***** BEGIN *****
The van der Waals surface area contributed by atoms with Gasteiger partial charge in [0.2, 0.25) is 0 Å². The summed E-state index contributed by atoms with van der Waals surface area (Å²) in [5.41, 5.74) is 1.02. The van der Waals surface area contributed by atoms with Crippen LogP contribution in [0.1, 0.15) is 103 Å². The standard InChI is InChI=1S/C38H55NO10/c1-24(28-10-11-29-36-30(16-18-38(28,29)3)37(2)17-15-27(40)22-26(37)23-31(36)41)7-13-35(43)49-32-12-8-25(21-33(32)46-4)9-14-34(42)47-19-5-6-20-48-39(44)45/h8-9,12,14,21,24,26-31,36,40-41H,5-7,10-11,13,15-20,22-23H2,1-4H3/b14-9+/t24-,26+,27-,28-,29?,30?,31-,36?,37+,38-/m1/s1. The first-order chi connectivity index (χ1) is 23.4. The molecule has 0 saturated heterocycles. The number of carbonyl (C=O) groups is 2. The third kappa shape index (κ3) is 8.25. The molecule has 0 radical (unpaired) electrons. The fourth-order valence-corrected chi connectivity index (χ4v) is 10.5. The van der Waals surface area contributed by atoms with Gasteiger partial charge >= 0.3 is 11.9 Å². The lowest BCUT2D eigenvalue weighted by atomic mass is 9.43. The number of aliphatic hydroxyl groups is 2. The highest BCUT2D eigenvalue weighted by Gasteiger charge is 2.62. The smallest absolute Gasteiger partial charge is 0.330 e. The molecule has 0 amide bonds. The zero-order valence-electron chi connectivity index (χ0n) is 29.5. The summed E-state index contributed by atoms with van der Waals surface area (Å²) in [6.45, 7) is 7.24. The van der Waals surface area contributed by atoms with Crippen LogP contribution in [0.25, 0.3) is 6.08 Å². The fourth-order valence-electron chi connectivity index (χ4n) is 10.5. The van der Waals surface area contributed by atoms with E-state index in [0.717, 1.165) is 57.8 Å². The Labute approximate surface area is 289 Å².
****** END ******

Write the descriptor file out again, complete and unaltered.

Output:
The van der Waals surface area contributed by atoms with Gasteiger partial charge in [0.2, 0.25) is 0 Å². The summed E-state index contributed by atoms with van der Waals surface area (Å²) in [5.41, 5.74) is 1.02. The van der Waals surface area contributed by atoms with Crippen LogP contribution in [0.1, 0.15) is 103 Å². The standard InChI is InChI=1S/C38H55NO10/c1-24(28-10-11-29-36-30(16-18-38(28,29)3)37(2)17-15-27(40)22-26(37)23-31(36)41)7-13-35(43)49-32-12-8-25(21-33(32)46-4)9-14-34(42)47-19-5-6-20-48-39(44)45/h8-9,12,14,21,24,26-31,36,40-41H,5-7,10-11,13,15-20,22-23H2,1-4H3/b14-9+/t24-,26+,27-,28-,29?,30?,31-,36?,37+,38-/m1/s1. The first-order chi connectivity index (χ1) is 23.4. The molecule has 0 saturated heterocycles. The number of carbonyl (C=O) groups is 2. The third kappa shape index (κ3) is 8.25. The molecule has 0 radical (unpaired) electrons. The fourth-order valence-corrected chi connectivity index (χ4v) is 10.5. The van der Waals surface area contributed by atoms with Gasteiger partial charge >= 0.3 is 11.9 Å². The lowest BCUT2D eigenvalue weighted by atomic mass is 9.43. The number of aliphatic hydroxyl groups is 2. The highest BCUT2D eigenvalue weighted by Gasteiger charge is 2.62. The smallest absolute Gasteiger partial charge is 0.330 e. The molecule has 0 amide bonds. The zero-order valence-electron chi connectivity index (χ0n) is 29.5. The summed E-state index contributed by atoms with van der Waals surface area (Å²) in [6.45, 7) is 7.24. The van der Waals surface area contributed by atoms with Crippen LogP contribution in [0.25, 0.3) is 6.08 Å². The fourth-order valence-electron chi connectivity index (χ4n) is 10.5. The van der Waals surface area contributed by atoms with E-state index in [0.717, 1.165) is 57.8 Å². The Labute approximate surface area is 289 Å².